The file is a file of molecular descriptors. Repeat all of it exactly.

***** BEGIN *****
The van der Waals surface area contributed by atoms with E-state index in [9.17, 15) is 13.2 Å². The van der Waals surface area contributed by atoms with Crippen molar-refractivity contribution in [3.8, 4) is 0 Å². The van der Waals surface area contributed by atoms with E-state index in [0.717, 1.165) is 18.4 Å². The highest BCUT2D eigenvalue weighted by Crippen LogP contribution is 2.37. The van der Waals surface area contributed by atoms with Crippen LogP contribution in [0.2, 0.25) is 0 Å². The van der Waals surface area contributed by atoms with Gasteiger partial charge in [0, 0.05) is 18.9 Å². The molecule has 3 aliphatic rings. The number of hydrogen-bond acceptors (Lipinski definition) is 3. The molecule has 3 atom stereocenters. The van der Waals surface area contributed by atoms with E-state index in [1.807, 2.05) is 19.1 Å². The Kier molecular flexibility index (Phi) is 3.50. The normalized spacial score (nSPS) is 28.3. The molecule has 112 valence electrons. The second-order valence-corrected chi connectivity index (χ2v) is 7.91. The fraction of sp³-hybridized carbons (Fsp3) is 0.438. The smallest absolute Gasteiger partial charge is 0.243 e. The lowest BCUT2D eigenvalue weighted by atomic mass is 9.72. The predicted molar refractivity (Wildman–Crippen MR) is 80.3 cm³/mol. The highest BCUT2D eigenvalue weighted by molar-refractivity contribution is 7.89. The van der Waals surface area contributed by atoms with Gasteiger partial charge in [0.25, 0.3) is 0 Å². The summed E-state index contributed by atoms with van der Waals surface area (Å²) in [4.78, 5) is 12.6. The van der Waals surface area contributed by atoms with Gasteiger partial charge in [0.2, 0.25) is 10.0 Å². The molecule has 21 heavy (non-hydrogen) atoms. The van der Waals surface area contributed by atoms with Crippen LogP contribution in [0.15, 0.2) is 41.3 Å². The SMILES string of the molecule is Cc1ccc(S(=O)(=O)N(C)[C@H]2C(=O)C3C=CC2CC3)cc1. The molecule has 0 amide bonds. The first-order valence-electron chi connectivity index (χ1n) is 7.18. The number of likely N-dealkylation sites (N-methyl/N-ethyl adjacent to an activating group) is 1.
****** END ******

The van der Waals surface area contributed by atoms with E-state index in [9.17, 15) is 13.2 Å². The van der Waals surface area contributed by atoms with Crippen molar-refractivity contribution in [3.8, 4) is 0 Å². The van der Waals surface area contributed by atoms with E-state index in [0.717, 1.165) is 18.4 Å². The highest BCUT2D eigenvalue weighted by Crippen LogP contribution is 2.37. The van der Waals surface area contributed by atoms with Crippen LogP contribution in [0.2, 0.25) is 0 Å². The van der Waals surface area contributed by atoms with Gasteiger partial charge in [0, 0.05) is 18.9 Å². The molecule has 3 aliphatic rings. The number of hydrogen-bond acceptors (Lipinski definition) is 3. The molecule has 3 atom stereocenters. The van der Waals surface area contributed by atoms with E-state index in [1.807, 2.05) is 19.1 Å². The Kier molecular flexibility index (Phi) is 3.50. The normalized spacial score (nSPS) is 28.3. The molecule has 112 valence electrons. The second-order valence-corrected chi connectivity index (χ2v) is 7.91. The fraction of sp³-hybridized carbons (Fsp3) is 0.438. The smallest absolute Gasteiger partial charge is 0.243 e. The lowest BCUT2D eigenvalue weighted by atomic mass is 9.72. The predicted molar refractivity (Wildman–Crippen MR) is 80.3 cm³/mol. The highest BCUT2D eigenvalue weighted by molar-refractivity contribution is 7.89. The van der Waals surface area contributed by atoms with Gasteiger partial charge in [0.25, 0.3) is 0 Å². The summed E-state index contributed by atoms with van der Waals surface area (Å²) in [4.78, 5) is 12.6. The van der Waals surface area contributed by atoms with Gasteiger partial charge in [0.2, 0.25) is 10.0 Å². The molecule has 21 heavy (non-hydrogen) atoms. The van der Waals surface area contributed by atoms with Crippen LogP contribution in [0.15, 0.2) is 41.3 Å². The SMILES string of the molecule is Cc1ccc(S(=O)(=O)N(C)[C@H]2C(=O)C3C=CC2CC3)cc1. The molecule has 0 amide bonds. The first-order valence-electron chi connectivity index (χ1n) is 7.18. The number of likely N-dealkylation sites (N-methyl/N-ethyl adjacent to an activating group) is 1.